Archaeologists conducting excavations at Richborough Castle (Rutupiae) in Kent, have found evidence of a ‘carcer’ cell in the wall of the Roman town’s amphitheatre.
Although a matter of scholarly debate, historians generally agree that Rutupiae was the landing site for the Claudian invasion of what would become the Roman province of Britannia in AD 43.
As the frontier pushed further north, Rutupiae expanded into a flourishing commercial town, boasting temples, a mansio (guest house for visiting officials with a bathhouse and administration buildings), and an amphitheatre that provided the inhabitants of the town with a place for public spectacles and entertainment.
Excavations of the amphitheatre has revealed how it was constructed: the exterior arena wall was up to 6m wide and made of carefully stacked turf, with the outlines of individual turves still visible. The interior wall, defining the arena, was made of mortared chalk blocks with a rendered and plastered face, on which are traces of paint in what once would have been vivid reds and blues, a discovery which is unprecedented in amphitheatres in Britain.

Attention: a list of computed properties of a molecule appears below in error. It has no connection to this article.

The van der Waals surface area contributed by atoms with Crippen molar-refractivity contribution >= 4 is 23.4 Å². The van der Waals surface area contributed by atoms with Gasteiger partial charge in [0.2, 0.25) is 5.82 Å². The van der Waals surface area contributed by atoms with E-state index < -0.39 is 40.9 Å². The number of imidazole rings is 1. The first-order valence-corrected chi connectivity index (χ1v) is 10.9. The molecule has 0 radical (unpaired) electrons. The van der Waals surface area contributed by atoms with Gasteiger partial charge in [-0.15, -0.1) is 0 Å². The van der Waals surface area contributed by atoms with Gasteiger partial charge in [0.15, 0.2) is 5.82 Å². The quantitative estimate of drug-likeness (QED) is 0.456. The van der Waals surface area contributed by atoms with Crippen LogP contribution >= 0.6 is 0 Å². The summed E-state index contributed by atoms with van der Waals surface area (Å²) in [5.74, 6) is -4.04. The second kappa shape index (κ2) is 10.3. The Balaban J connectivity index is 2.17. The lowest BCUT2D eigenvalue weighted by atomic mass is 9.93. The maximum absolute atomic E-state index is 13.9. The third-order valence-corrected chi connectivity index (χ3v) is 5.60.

The team also identified a “carcer”, or cell, that would have held those awaiting to enter the arena to meet their fate, such as exotic animals, criminals, or gladiators.
Numerous small finds have been unearthed during the excavation, including butchered animal bones, coins, items of personal adornment, and pottery fragments which provide the evidence required to show that the Roman town at Richborough was occupied by civilians right through until the end of the 4th century AD – the entire Roman period in Britain.
One unusual and moving discovery was the almost complete skeleton of a Roman cat, nicknamed Maxipus by the team who uncovered it, which appeared purposefully buried on the edge of a ditch outside the amphitheatre, in an area of domestic settlement.
Paul Pattison, English Heritage Senior Properties Historian, said: “The discoveries we’ve made during the excavation at Richborough are startling and exciting, and dramatically transform our understanding of the structure of the amphitheatre and the nature of adjacent settlement in the town. We’ve always known that the Roman fort at Richborough was an important place to the Romans, until the very end of their rule, and now we have been able to gather evidence that much of the town outside the fort may also have been settled until the very end.”
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